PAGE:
“It’s not how you start, it’s how you finish.”

“We are judged by what we finish, not by what we start.”

The point of these statements is not to give up after a slow start or stumble. Keep fighting, keep working, and continue to make progress. There is something to that – it is important to finish strong.

When your favorite team wins or loses in the last minute, invariably the focus goes to the last possession, the last at bat. But what happened earlier had just as much effect on the outcome. When sprinters and hurdlers run, they don’t look at distance as much as strides. Usain Bolt, for example, took 41 strides in Berlin, 2009 – and every one was critical to the world record he set.  One missed step, one stride off, and he doesn’t set the record.  Heck, he might not even have won the race!


I ran a PR this week. As the Alberta Clipper (or Polar Vortex or whatever they are calling it now) swept across the country and wind chills dropped, friends of mine were still out running in the nasty stuff.  I, however, was in a 68 degree cave doing a 5k.  This was the Groundhog Run, which holds a place in my heart.  My first 10k was here in 2017; I missed it last year due to unavoidable circumstances. Not this year; I was there with The Boy and 3 close friends, ready to run.

I didn’t warm up much at all, but felt good out of the gate. The stride was working, I felt comfortable, and all was working well. I ran the last mile neck and neck with a guy around my age, and we both sprinted the last tenth to the line. I crossed first, we congratulated each other, and I waited for the rest of my group. I saw the time when I crossed and knew I had a PR, but wasn’t sure exactly what the final was. After we got everyone gathered I went over and got my results.  There was the number: 22:00.01.

Now, running is largely a race against yourself and your previous runs. I didn’t know the guy next to me at the finish line, and I wouldn’t recognize him if he walked up to me today. We pushed each other, but I was racing against my own history. That time was 13 seconds better than my previous best, and if you had told me in 2016 or 2017 that I would run a 22, I would have laughed at you.

So how the hell was I feeling disappointed??

Big Round Numbers

Let’s be real; I was not really disappointed.  I’m proud as hell, in fact.  I worked hard, set a personal record, and finished 79th out of 2331 – but the number does nag at me a little.  I remember running my first sub-30 minute 5k.  My first sub-25 was a big deal.  We can get obsessed with those big round numbers; this could have easily been a sub-22.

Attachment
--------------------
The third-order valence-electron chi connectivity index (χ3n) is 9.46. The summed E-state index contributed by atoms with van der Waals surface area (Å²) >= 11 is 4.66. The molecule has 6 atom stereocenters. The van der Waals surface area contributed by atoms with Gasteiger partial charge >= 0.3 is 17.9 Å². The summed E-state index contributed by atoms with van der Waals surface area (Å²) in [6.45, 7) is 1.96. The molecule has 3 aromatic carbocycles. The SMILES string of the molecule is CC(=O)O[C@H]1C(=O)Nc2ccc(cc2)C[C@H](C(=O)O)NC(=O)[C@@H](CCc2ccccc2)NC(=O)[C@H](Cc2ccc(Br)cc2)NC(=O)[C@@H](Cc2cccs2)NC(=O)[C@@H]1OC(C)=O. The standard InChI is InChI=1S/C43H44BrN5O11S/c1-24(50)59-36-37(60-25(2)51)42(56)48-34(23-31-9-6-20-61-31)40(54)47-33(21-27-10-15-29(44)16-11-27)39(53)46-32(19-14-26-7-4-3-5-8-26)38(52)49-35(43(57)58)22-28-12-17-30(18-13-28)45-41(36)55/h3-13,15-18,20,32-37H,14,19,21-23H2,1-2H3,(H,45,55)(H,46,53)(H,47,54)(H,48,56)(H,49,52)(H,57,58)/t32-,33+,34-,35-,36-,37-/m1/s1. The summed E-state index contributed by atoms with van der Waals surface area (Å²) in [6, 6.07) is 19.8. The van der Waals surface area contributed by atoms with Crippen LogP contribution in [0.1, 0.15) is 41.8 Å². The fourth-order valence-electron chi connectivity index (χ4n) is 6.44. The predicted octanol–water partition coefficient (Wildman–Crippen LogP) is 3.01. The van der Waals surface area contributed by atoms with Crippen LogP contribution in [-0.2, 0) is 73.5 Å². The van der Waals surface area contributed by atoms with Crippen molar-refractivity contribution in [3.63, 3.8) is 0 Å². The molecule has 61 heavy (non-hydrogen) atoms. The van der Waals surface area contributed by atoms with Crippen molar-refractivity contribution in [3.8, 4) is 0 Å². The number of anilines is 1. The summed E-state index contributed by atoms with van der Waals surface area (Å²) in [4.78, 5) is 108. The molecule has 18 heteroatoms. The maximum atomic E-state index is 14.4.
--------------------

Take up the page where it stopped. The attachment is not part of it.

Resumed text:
When I realized what my time was, I of course started running through the finish to figure where I could have shaved a click.  Now, it’s certainly possible that I might have saved some time there – but why do we review the end so intensely and not think about earlier on?  The middle is pretty important too, you know? I stumbled at one point around the 2 mile mark.  I could have pushed my pace earlier.  There were multiple places where I could have shaved a second or two.  That’s true of any race.

What’s Your Point?

Our successes (and failures) don’t come from the last point on the journey.  When you climb a wall, it’s because of all the work you did to that point.  It’s the pullups and the core work for the last few months that get you over that wall, not just your run up.

The ability to persevere, to keep fighting and working, is critical to your success. At some point you will hit obstacles; that’s how life works. When you review your path and reset goals, you need to look at the whole path – not just the last drive.

If you finished, but aren’t happy with your outcome, take a look at how you got there. Did you do every challenge, complete every task down the line? If the answer is yes, you did what you could and you should stand proud. Set your new goal, keep pushing and working, and you will continue to improve.

However, if you took shortcuts here and there, decided that it was “good enough” or “far enough”, and didn’t put in the work? Listen, you should still be proud that you finished. There is absolutely value in that! Any disappointment you have for not reaching a goal time or outcome, though, isn’t because of the weather or what someone else did or didn’t do. You have to own the good and the bad!

Progress, not perfection, is our goal every day. You can’t always control what happens – but you can control how you respond to it. Your willingness to own your total journey – the beginning, middle, and end – gives you the power to change it, put in ALL the work, and raise your bar.

Featured Image credit: Photo by Clique Images on Unsplash